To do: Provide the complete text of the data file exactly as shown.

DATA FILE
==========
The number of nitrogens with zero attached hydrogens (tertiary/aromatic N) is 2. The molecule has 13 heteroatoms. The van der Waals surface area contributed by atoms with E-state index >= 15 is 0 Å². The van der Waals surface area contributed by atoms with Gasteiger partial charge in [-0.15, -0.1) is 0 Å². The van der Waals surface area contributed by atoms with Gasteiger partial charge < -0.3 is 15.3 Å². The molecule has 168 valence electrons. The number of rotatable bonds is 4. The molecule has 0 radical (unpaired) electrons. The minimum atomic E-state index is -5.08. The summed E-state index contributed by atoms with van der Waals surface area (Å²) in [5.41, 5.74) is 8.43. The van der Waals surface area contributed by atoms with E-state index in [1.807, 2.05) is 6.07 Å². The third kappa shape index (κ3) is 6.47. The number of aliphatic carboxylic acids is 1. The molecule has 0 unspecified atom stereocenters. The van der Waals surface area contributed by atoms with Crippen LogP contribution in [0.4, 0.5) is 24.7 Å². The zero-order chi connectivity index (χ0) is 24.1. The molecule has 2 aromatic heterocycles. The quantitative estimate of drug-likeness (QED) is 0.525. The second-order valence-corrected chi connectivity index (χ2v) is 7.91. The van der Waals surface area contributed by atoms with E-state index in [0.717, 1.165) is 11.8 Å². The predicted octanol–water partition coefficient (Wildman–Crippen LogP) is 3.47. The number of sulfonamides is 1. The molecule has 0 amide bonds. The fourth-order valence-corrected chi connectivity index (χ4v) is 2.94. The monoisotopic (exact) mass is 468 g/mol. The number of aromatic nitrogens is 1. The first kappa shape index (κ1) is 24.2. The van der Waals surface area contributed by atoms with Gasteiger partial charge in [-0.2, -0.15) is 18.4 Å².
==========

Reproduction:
The number of nitrogens with zero attached hydrogens (tertiary/aromatic N) is 2. The molecule has 13 heteroatoms. The van der Waals surface area contributed by atoms with E-state index >= 15 is 0 Å². The van der Waals surface area contributed by atoms with Gasteiger partial charge in [-0.15, -0.1) is 0 Å². The van der Waals surface area contributed by atoms with Gasteiger partial charge < -0.3 is 15.3 Å². The molecule has 168 valence electrons. The number of rotatable bonds is 4. The molecule has 0 radical (unpaired) electrons. The minimum atomic E-state index is -5.08. The summed E-state index contributed by atoms with van der Waals surface area (Å²) in [5.41, 5.74) is 8.43. The van der Waals surface area contributed by atoms with E-state index in [1.807, 2.05) is 6.07 Å². The third kappa shape index (κ3) is 6.47. The number of aliphatic carboxylic acids is 1. The molecule has 0 unspecified atom stereocenters. The van der Waals surface area contributed by atoms with Crippen LogP contribution in [0.4, 0.5) is 24.7 Å². The zero-order chi connectivity index (χ0) is 24.1. The molecule has 2 aromatic heterocycles. The quantitative estimate of drug-likeness (QED) is 0.525. The second-order valence-corrected chi connectivity index (χ2v) is 7.91. The van der Waals surface area contributed by atoms with E-state index in [0.717, 1.165) is 11.8 Å². The predicted octanol–water partition coefficient (Wildman–Crippen LogP) is 3.47. The number of sulfonamides is 1. The molecule has 0 amide bonds. The fourth-order valence-corrected chi connectivity index (χ4v) is 2.94. The monoisotopic (exact) mass is 468 g/mol. The number of aromatic nitrogens is 1. The first kappa shape index (κ1) is 24.2. The van der Waals surface area contributed by atoms with Gasteiger partial charge in [-0.2, -0.15) is 18.4 Å².